Secondly, the claim that this pottery was found in these areas is a little ambiguous since the pottery is the sole distinguishing factor to make a claim that a single people populated the entire Melanesian islands from the west to the east. While some people of a single culture might have ventured elsewhere among the islands, it cannot be said that this culture was the sole and dominant populator of the entire western South Pacific.
2. “The Lapita were expert in seamanship and navigation.
Response: This culture, assuming it is who archaeologists claim it is, is said to have existed 3200 years before modern man discovered their existence, without a written language and without any specific artifacts to tie anything together other than broken pottery sherds. This is a far reach even for archaeologists. 3200 years until they were
discovered by the Europeans and some type of record exists.

Though unknown, it is claimed that the movement to colonize the nearby islands began in Taiwan and spreading in three main stages

3. “They reached out and found islands separated from each other by hundreds of miles of empty ocean.
Response: This is an assumption of huge proportions when we realize that the only reason this is being said, is because archaeologists believed they populated the entire western South Pacific, and in doing so, had to have been awesome sailors to have broached the difficulties and dangers of sailing all those distances in small canoes.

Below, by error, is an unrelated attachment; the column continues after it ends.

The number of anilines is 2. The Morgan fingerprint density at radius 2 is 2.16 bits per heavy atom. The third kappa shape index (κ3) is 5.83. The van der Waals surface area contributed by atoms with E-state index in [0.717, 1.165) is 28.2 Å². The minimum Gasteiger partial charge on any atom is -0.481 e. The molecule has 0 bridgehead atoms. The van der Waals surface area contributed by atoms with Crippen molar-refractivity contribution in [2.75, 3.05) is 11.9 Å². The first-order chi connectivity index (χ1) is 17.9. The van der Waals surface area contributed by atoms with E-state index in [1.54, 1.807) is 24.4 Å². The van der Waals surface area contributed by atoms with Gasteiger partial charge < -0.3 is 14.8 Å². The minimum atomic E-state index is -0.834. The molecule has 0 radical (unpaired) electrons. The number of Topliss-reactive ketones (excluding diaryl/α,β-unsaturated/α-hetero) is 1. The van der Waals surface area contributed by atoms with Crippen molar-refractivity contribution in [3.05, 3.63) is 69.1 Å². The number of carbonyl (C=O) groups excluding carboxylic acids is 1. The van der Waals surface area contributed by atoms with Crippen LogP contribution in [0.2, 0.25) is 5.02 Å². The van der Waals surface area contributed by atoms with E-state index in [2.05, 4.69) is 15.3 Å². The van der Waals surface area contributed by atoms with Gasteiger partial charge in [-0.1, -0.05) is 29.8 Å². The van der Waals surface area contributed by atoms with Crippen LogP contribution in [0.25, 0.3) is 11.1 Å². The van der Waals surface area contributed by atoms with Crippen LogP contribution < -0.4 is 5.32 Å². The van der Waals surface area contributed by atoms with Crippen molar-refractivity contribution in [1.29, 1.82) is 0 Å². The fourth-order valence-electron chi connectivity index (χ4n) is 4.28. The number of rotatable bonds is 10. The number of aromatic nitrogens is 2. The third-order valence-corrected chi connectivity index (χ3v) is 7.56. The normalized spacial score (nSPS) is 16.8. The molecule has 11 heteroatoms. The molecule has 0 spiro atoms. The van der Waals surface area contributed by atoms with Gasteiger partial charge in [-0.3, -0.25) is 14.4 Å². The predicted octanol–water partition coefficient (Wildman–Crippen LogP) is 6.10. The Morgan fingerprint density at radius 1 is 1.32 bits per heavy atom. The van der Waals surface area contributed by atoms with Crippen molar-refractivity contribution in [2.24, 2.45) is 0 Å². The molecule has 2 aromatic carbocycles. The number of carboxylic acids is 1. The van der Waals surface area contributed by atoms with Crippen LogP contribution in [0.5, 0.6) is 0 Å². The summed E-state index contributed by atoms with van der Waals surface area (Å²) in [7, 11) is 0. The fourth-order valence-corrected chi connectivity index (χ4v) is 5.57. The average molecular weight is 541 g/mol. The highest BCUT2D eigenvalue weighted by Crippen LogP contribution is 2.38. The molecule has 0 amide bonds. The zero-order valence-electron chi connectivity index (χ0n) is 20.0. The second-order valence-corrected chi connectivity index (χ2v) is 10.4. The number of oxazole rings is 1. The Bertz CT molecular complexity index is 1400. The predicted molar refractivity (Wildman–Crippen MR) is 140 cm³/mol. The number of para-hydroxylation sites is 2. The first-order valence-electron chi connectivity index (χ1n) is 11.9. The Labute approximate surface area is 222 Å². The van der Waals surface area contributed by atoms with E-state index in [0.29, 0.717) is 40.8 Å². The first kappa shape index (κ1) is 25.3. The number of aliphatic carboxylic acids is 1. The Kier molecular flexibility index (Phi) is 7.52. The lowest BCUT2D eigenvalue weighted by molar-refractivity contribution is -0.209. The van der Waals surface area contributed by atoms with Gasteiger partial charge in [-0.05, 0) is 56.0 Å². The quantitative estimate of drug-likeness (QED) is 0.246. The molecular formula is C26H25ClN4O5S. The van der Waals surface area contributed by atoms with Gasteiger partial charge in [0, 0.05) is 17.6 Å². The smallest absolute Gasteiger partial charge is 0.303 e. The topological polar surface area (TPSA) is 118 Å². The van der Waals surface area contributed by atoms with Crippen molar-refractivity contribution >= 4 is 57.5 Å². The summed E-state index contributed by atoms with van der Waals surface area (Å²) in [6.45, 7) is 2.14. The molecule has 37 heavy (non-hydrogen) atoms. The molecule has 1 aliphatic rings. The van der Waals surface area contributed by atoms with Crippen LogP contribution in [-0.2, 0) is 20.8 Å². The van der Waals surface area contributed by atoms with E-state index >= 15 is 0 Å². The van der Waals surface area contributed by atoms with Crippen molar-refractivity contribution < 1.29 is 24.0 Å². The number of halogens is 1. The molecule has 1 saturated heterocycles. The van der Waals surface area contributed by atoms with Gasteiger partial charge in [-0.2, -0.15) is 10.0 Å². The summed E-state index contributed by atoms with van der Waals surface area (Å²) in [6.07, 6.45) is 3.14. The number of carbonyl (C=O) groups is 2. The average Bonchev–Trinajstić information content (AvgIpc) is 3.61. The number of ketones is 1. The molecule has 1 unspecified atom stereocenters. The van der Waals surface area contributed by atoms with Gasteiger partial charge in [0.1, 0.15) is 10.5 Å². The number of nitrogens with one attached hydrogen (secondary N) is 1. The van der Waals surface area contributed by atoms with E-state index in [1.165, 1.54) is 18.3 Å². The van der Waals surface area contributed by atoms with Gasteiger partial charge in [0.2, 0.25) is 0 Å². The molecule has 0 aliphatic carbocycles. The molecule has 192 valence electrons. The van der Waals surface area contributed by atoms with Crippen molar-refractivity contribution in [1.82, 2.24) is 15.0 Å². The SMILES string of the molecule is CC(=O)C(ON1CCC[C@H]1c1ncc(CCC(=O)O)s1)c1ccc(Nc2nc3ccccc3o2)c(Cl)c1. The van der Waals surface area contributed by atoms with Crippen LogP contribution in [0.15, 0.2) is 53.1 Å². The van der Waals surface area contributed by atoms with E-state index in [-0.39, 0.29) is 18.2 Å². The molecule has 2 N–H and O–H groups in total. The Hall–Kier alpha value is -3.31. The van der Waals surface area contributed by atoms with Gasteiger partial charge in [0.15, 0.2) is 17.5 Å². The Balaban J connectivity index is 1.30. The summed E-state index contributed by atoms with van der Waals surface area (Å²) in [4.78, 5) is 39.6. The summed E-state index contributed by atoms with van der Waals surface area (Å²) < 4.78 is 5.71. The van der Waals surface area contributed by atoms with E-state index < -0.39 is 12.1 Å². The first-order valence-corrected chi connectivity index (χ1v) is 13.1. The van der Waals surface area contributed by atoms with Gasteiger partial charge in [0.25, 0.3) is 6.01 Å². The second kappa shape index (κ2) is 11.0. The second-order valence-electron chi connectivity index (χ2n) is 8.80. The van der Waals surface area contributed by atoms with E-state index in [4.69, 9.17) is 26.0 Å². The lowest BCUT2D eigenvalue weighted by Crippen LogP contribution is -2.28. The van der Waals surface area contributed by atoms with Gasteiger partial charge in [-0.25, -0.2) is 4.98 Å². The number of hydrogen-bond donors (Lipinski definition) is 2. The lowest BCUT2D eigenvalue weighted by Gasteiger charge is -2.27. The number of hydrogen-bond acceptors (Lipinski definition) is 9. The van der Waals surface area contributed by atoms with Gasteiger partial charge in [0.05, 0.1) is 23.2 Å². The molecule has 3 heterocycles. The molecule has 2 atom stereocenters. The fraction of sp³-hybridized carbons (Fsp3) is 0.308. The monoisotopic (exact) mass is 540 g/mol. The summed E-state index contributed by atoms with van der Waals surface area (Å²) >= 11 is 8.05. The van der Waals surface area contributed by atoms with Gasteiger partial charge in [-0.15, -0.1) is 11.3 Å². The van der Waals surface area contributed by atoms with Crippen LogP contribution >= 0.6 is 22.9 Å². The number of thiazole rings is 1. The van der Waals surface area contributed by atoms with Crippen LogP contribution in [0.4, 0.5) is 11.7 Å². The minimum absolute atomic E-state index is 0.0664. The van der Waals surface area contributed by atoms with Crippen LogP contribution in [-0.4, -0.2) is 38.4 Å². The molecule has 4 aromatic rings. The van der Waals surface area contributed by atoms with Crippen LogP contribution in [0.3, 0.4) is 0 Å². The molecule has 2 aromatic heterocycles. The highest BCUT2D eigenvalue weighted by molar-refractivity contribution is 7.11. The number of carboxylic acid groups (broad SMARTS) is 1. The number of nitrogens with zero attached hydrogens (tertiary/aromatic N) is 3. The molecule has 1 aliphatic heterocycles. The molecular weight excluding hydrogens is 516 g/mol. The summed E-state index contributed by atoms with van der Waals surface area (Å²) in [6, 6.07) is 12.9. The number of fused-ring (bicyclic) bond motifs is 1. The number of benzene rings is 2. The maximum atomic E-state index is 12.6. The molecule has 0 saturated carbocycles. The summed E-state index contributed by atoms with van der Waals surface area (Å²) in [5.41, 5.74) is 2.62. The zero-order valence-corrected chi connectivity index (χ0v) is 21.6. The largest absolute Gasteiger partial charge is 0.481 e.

4. “Their descendants, the Polynesians, would populate islands from Hawaii to Easter Island.”
Response: Another fantastic assumption. There is no proof that this culture, or any Melanesian culture was the forerunners or ancestors of the Polynesians. There is absolutely nothing to tie these two locals together by the people found there. Polynesians have almost nothing in common in features or anything else with Melanesians.
5. “The Polynesians possibly even reached the South American continent.” 
Response: Against winds and currents in dugout canoes, they crossed nearly two thousand miles of open ocean to reach South America and then what? Grab a few sweet potatoes and sail back home? Why is it so hard to take the easier reversed step of going with winds and currents in drift voyages (as Thor Heyerdahl proved) and have South American cultures populate Polynesia?
    Consider the following statement from those who insist on Melanesians populating the Pacific islands regarding a people that lived between 3200 and 2100 years before Europeans discovered their existence. Consider what could not possibly be known or even assumed until first this people can be shown to actually have done anything more than make pottery—and even who did that is pure guesswork.
(See the next post, "Was Polynesia Settled from South America-PtIII," for more information regarding the settlement of Polynesia from the east)